Prevent Blindness also offers a Work Safety module as part of its free program, the Healthy Eyes Educational Series. Each module in the series includes a Presentation Guide and corresponding PowerPoint presentation on a relevant eye health topic such as adult eye disorders, eye anatomy, healthy living, low vision and various safety topics. Fact sheets can be downloaded at any time from the Prevent Blindness website for use as handouts to accompany the presentation.
To find out more about workplace eye health topics, please call Prevent Blindness at (800) 331-2020.
About Prevent Blindness: Founded in 1908, Prevent Blindness has become the nation’s leading volunteer eye health and safety organization dedicated to fighting blindness and saving sight. Focused on promoting a continuum of vision care, Prevent Blindness touches the lives of millions of people each year. Please visit their website HERE.
Mark Levengood is joined by Maureen Taylor and Jamie Pressmann to discuss The Bureau of Blindness and Visual Services. Check it out here on BCTV’s Insight…
Get your group together for an afternoon on the links to help support Vision Resource Center of Berks County!
Your Tournament Fee of $100 per person includes a round of golf with cart, lunch, snacks, beverages, dinner and dessert. There will be prizes awarded for winning foursomes in each of three flights and other awards given at the closing dinner. Entry is limited to the first 100 golfers. Enter early to reserve your spot! Tournament is limited to the first 100 golfers.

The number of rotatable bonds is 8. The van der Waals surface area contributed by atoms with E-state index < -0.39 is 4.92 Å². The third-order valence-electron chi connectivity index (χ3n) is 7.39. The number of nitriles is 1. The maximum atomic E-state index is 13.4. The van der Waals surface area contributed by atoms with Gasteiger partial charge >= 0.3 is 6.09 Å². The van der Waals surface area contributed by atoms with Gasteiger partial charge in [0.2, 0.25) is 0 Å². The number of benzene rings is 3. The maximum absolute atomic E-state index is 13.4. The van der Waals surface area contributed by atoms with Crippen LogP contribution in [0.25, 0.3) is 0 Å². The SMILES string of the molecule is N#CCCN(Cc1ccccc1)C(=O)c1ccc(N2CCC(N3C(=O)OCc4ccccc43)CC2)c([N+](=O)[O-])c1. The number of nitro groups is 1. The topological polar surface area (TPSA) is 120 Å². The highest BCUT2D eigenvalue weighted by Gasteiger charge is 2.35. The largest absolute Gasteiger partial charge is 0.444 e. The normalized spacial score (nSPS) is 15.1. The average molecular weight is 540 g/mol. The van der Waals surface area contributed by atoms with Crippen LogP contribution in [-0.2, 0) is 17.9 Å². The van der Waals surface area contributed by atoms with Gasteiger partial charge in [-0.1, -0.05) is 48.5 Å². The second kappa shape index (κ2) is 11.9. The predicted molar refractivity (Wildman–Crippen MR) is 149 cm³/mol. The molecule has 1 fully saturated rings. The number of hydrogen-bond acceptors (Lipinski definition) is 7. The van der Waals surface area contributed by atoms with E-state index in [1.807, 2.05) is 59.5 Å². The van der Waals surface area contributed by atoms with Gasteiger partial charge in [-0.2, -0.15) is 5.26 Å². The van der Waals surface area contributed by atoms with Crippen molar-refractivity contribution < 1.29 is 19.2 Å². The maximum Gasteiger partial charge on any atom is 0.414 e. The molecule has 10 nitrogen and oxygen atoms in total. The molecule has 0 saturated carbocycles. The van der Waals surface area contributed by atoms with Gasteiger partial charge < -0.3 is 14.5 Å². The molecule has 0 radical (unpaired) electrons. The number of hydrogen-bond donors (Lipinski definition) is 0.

Want more info? Please call 610-375-8407.
The Tournament starts out with Registration and Lunch at noon followed by a Shotgun Start at 1 p.m. with Dinner and Awards following.
Sponsorship opportunities are still available. Call 610-375-8407 and download the Sponsorship Form to find out more information.
Plan to join us on May 3rd, 2018 at Crowne Plaza Reading for Vision and Hearing Expo, Berks County’s one stop vision and hearing event. Vision and Hearing Expo is Berks County’s premier one-stop experience for brand new and exciting vision and hearing focused trends and technologies. Throughout the day, educational seminars and hands-on demonstrations related to low vision management, hearing loss, caregiver understanding and more will be offered. Vision and Hearing Expo is for you, your family members, friends, caregivers and anyone who wants insight regarding hearing and vision services, technologies and education related to all aspects of hearing and vision.
Admission and parking are all free. Don’t miss out on this opportunity of the year!